While they were waiting for their older brother Logan to pick them up in his four-wheeler, Jamie Moffitt’s kids would play a game where they would stand in designated spots in the yard, pay a fake fare, and head off on imaginary journeys.
Even though the girls are getting older, they still enjoy doing childhood activities together like walks and bike rides. In their town of Grantsville, it’s common for kids to go out places by themselves or in small groups. They often go to Sweet Hearts to buy ice cream or other treats.
Moffitt said that her first instinct is always to let her kids go, but she quickly realizes that they need to be able to protect and entertain themselves. She said that her kids need to be able to take responsibility for making smart choices and be capable as challenges arise.
She is the type of mother who would make different choices if she lived in a larger town or a more dangerous neighborhood. She hopes that her choices wouldn’t be too different from what she would choose now.
Before the pandemic, parents like Moffitt had trouble balancing their children’s need to explore, learn new skills, and socialize with others against the instinct to keep them safe. Childhood was already shrinking, with fewer opportunities for children to do things on their own. Then COVID-19 hit, and play and socialization were largely put on hold.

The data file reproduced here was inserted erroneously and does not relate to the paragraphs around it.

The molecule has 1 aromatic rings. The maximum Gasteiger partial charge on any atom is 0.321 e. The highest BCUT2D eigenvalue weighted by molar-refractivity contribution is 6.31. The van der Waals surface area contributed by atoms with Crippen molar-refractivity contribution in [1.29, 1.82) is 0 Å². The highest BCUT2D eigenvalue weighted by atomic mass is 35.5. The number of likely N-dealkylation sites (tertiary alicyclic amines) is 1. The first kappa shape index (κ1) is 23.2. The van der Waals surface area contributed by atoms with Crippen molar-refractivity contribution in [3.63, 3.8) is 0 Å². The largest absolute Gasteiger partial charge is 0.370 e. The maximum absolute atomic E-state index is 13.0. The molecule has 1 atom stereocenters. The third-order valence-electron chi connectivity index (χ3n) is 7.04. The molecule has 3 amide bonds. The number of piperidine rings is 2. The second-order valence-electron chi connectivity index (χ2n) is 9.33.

The experts say that the damage to social-emotional development could be hard to completely overcome. They were already worried about this before.
What Kids Can Lose
Sanam Hafeez, a neuropsychologist from Columbia University in New York, believes that children learn best through play. According to Hafeez, playtime activities such as climbing, running, dancing, and gymnastics help improve coordination and fine motor skills in little kids. Furthermore, as children get older, play can teach them important skills such as sharing, respecting others’ interests, and how to win or lose with grace. Ultimately, play provides an opportunity for children to learn patience and tolerance, problem-solving, and sharing the spotlight.
Hafeez said that there is a generational difference in how childhood normally plays out. She said that Generation Xers, who were born between 1965 and 1980 and raised without cellphones and other digital entertainment, spent many hours outside playing. Today, parents are more likely to hover, either physically or using apps to track a child’s activities.
The speaker believes that parents used to have to worry less about their children because they would go outside to play and use their imaginations, but now parents have to be more vigilant because of the dangers of the world and the rise in technology.
Mowitt is in agreeance that the world has changed, however she is concerned about how much children have lost because of it. She does not want to be overbearing, and believes that giving children some freedom allows them to learn responsibility and communication skills. Additionally, her children are seldom bored because they are creative and like to play.
There is often debate about how much freedom children should have and this often depends on who is supervising them. Both parents and policymakers contend with finding the right balance between safety and adventure. They also have to deal with each other’s ideas on this topic.